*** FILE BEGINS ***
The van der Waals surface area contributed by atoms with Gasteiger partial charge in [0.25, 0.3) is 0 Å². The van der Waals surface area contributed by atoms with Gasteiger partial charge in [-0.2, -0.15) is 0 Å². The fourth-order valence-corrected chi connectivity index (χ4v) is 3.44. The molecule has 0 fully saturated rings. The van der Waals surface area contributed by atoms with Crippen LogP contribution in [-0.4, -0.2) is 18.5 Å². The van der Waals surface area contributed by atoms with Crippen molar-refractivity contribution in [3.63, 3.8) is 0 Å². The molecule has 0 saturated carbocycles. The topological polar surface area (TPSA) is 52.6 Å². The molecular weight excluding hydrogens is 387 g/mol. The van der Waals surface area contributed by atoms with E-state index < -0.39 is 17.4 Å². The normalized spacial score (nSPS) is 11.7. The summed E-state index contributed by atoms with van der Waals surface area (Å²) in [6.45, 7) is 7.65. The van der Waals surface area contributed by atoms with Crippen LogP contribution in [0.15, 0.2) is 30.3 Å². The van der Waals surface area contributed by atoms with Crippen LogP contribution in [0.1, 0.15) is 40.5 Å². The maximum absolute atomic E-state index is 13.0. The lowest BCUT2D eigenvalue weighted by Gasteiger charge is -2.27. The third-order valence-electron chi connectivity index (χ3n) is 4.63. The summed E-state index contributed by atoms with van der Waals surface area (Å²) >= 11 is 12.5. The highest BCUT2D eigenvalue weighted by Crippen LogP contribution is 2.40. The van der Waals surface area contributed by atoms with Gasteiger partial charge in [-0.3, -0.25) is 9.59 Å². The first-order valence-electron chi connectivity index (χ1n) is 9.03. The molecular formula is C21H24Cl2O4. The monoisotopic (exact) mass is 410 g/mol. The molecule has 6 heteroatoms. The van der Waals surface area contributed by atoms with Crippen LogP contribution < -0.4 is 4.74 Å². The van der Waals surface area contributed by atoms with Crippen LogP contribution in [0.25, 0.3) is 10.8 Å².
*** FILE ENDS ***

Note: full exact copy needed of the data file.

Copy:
The van der Waals surface area contributed by atoms with Gasteiger partial charge in [0.25, 0.3) is 0 Å². The van der Waals surface area contributed by atoms with Gasteiger partial charge in [-0.2, -0.15) is 0 Å². The fourth-order valence-corrected chi connectivity index (χ4v) is 3.44. The molecule has 0 fully saturated rings. The van der Waals surface area contributed by atoms with Crippen LogP contribution in [-0.4, -0.2) is 18.5 Å². The van der Waals surface area contributed by atoms with Crippen molar-refractivity contribution in [3.63, 3.8) is 0 Å². The molecule has 0 saturated carbocycles. The topological polar surface area (TPSA) is 52.6 Å². The molecular weight excluding hydrogens is 387 g/mol. The van der Waals surface area contributed by atoms with E-state index < -0.39 is 17.4 Å². The normalized spacial score (nSPS) is 11.7. The summed E-state index contributed by atoms with van der Waals surface area (Å²) in [6.45, 7) is 7.65. The van der Waals surface area contributed by atoms with Crippen LogP contribution in [0.15, 0.2) is 30.3 Å². The van der Waals surface area contributed by atoms with Crippen LogP contribution in [0.1, 0.15) is 40.5 Å². The maximum absolute atomic E-state index is 13.0. The lowest BCUT2D eigenvalue weighted by Gasteiger charge is -2.27. The third-order valence-electron chi connectivity index (χ3n) is 4.63. The summed E-state index contributed by atoms with van der Waals surface area (Å²) >= 11 is 12.5. The highest BCUT2D eigenvalue weighted by Crippen LogP contribution is 2.40. The van der Waals surface area contributed by atoms with Gasteiger partial charge in [-0.3, -0.25) is 9.59 Å². The first-order valence-electron chi connectivity index (χ1n) is 9.03. The molecular formula is C21H24Cl2O4. The monoisotopic (exact) mass is 410 g/mol. The molecule has 6 heteroatoms. The van der Waals surface area contributed by atoms with Crippen LogP contribution < -0.4 is 4.74 Å². The van der Waals surface area contributed by atoms with Crippen LogP contribution in [0.25, 0.3) is 10.8 Å².